I don’t want to sound like I’m saying God doesn’t want us to pray for cures or love or hope or for the pain to go away or for whatever else we may be praying for. God does. God wants to know what we want, God wants us to be in relationship together and one of the paths to relationship is by being honest about what you want and need. But it’s not always going to work out the way we want it to. Sometimes it will. Cures happen, jobs appear out of the blue and sometimes love falls out of trees. But it also might not. Because the world is a broken place, and as much as God may love us as individuals and as a people, we aren’t always going to get what we want. But we will get what we need: love. Forgiveness. Community. Small glimpses of the kingdom.

The kingdom is the best gift God can give us. It is the opposite of giving a child a scorpion. The receiving, finding, and opening to God’s kingdom is the gift of eternal life. It’s not about what I want or what you want, which is hard. But it is about God’s kingdom, which, even in glimpses, is more than anything we could possibly ask for.

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About Elizabeth Rawlings

Lutheran. Feminist. Child of God. Thinking about how to be a leader in a church that is trying to rediscover itself and what it means to live simply so that others may simply live in tandem with what exactly is the fast God asks of us. Chronic alliterator. Generally silly person. View all posts by Elizabeth Rawlings

6 responses to “Ask and you shall recieve. Or, you know, not.

  • Steve Flower

    I’m guessing you were an LSTC seminarian, as I was (briefly). There is a very challenging book by an LSTC grad, “Naked Before God: The Return of a Broken Disciple,” by Bill Williams. Williams was a video-game-designer who went to seminary (at least in part) to answer the question formed into his spine: why? Why me, why this disease, and where the hell is God in the middle of all this? Not an easy book to read, but a powerful one. I believe it should be required reading for anyone who is dealing with the issue of theodicy – which is to say, anyone who has a mustard-seed of faith and yet a whit of life experience.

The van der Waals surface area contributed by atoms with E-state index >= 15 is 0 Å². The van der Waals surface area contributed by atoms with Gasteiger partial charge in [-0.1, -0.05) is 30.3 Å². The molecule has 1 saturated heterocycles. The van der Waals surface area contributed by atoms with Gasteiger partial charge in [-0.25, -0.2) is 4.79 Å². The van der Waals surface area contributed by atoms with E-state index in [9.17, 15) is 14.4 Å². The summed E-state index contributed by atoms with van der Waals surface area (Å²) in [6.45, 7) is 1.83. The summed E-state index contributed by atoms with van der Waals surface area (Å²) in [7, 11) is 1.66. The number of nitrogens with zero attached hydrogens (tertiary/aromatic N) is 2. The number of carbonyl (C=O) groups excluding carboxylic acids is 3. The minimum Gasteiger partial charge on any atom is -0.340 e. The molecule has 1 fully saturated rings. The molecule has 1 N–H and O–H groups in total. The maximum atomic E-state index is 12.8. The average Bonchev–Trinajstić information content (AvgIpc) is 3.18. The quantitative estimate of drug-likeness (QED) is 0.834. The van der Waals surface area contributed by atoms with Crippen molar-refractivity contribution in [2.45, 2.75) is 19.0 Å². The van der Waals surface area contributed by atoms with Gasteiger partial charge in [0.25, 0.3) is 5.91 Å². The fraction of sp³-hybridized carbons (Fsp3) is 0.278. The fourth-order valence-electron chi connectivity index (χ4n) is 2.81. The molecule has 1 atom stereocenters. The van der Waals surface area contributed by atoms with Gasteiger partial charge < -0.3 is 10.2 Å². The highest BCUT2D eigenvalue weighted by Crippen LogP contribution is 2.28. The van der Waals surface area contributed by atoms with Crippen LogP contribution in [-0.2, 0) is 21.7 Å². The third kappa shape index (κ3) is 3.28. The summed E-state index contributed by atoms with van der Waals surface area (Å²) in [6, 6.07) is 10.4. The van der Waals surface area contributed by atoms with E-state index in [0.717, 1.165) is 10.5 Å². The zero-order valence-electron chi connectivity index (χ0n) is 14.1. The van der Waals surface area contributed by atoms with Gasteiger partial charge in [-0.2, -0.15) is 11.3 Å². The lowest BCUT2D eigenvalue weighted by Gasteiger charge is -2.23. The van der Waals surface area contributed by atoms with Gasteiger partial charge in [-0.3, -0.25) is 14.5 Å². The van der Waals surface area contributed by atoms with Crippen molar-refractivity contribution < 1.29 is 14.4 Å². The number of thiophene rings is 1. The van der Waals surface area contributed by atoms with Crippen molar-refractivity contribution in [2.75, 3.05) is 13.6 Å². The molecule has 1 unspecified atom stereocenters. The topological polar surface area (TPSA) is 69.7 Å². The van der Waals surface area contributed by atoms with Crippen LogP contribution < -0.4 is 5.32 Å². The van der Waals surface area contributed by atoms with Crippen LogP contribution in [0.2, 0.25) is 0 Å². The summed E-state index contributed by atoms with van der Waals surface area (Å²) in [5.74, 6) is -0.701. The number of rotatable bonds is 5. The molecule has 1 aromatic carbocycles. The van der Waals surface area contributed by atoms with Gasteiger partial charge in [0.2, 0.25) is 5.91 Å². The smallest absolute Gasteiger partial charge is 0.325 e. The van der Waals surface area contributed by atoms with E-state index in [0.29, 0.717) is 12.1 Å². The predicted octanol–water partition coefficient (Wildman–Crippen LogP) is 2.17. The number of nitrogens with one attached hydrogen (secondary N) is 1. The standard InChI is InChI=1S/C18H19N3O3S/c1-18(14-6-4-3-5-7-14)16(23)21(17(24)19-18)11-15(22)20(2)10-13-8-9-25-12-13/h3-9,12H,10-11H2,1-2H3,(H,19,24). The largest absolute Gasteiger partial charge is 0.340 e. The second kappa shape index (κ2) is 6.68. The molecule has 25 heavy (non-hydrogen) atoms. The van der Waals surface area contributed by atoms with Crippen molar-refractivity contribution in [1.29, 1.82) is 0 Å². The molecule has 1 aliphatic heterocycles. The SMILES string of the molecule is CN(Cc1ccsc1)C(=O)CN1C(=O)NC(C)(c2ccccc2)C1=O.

I, too, share your pain – my ELCA faith mentor, Rev. J. Thomas Housholder, was the first and biggest fan for me going to seminary; he also suffered from Parkinsons for 10 years. The day after I got my final “don’t go away mad, just go away” message from the candidacy committee, he died of a Parkinsons-induced heart attack – at the very same time that another Kansas ELCA pastor suffering from Parkinsons, 200 miles away, experienced an almost *complete* remission. It really felt like a cosmic “screw you” from the Author of Love.

    My life after seminary has helped me develop a concept of God as The Divine Composter – taking raw sewage of life, exposing it to the sunlight, water, and wind of the Spirit, and creating something fertile in which new life could grow. Do I think Tom’s death was God’s will? Hell, no – but God definitely used Tom’s life and death in powerful ways. Do I think getting kicked to the curb by the ELCA was God’s will? The jury’s still out on that one – maybe/probably. But I know that there have been amazing things that have come out of those two years in Chicago.

    You have a gift for this writing stuff. Don’t stop.

    • Elizabeth Rawlings

      Oh, LSTC. Yeah, that’s where I started. I have long struggled with the apparent “no” of God and wanted to put it out there. I have too many friends with painful candidacy stories, but, fortunately, most of them have found an alternative call (or been able to have the strength to come back).
      Thanks for reading and commenting and supporting and all that jazz 🙂

  • stephaniewttan

    Reblogged this on Zany. Wacky. Madcap. Me. and commented:
    Well written and full of truth.

  • Tim

    Love your words. This is one thought I have had for many years. God isn’t some kind of cosmic Santa Claus. Why he cures one and not another, I don’t know. Why one lives and one dies in a car crash is a mystery to me. Perhaps it must be enough to know He loves us and is available to us, because if our God is small enough for us to understand, can He really be big enough to be God?